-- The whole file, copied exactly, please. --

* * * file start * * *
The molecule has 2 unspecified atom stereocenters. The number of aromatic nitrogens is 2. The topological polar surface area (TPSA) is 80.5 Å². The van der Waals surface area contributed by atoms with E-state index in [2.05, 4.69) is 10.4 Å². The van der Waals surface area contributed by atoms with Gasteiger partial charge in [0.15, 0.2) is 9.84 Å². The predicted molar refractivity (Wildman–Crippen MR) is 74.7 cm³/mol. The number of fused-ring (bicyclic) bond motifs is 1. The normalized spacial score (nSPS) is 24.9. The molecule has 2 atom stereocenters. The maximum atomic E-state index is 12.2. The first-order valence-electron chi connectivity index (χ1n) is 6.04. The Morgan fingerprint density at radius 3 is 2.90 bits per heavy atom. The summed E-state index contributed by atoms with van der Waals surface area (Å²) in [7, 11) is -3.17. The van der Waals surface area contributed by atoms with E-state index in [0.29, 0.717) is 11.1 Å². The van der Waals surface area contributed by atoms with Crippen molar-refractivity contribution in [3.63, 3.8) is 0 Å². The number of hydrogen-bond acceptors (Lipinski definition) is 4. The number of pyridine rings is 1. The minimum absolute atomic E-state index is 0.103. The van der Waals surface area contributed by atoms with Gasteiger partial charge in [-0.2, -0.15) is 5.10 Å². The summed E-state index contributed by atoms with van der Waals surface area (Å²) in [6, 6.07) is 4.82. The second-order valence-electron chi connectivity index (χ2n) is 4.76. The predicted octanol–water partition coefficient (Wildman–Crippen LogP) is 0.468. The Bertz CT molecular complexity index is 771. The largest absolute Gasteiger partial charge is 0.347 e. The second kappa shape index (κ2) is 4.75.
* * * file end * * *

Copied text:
The molecule has 2 unspecified atom stereocenters. The number of aromatic nitrogens is 2. The topological polar surface area (TPSA) is 80.5 Å². The van der Waals surface area contributed by atoms with E-state index in [2.05, 4.69) is 10.4 Å². The van der Waals surface area contributed by atoms with Gasteiger partial charge in [0.15, 0.2) is 9.84 Å². The predicted molar refractivity (Wildman–Crippen MR) is 74.7 cm³/mol. The number of fused-ring (bicyclic) bond motifs is 1. The normalized spacial score (nSPS) is 24.9. The molecule has 2 atom stereocenters. The maximum atomic E-state index is 12.2. The first-order valence-electron chi connectivity index (χ1n) is 6.04. The Morgan fingerprint density at radius 3 is 2.90 bits per heavy atom. The summed E-state index contributed by atoms with van der Waals surface area (Å²) in [7, 11) is -3.17. The van der Waals surface area contributed by atoms with E-state index in [0.29, 0.717) is 11.1 Å². The van der Waals surface area contributed by atoms with Crippen molar-refractivity contribution in [3.63, 3.8) is 0 Å². The number of hydrogen-bond acceptors (Lipinski definition) is 4. The number of pyridine rings is 1. The minimum absolute atomic E-state index is 0.103. The van der Waals surface area contributed by atoms with Gasteiger partial charge in [-0.2, -0.15) is 5.10 Å². The summed E-state index contributed by atoms with van der Waals surface area (Å²) in [6, 6.07) is 4.82. The second-order valence-electron chi connectivity index (χ2n) is 4.76. The predicted octanol–water partition coefficient (Wildman–Crippen LogP) is 0.468. The Bertz CT molecular complexity index is 771. The largest absolute Gasteiger partial charge is 0.347 e. The second kappa shape index (κ2) is 4.75.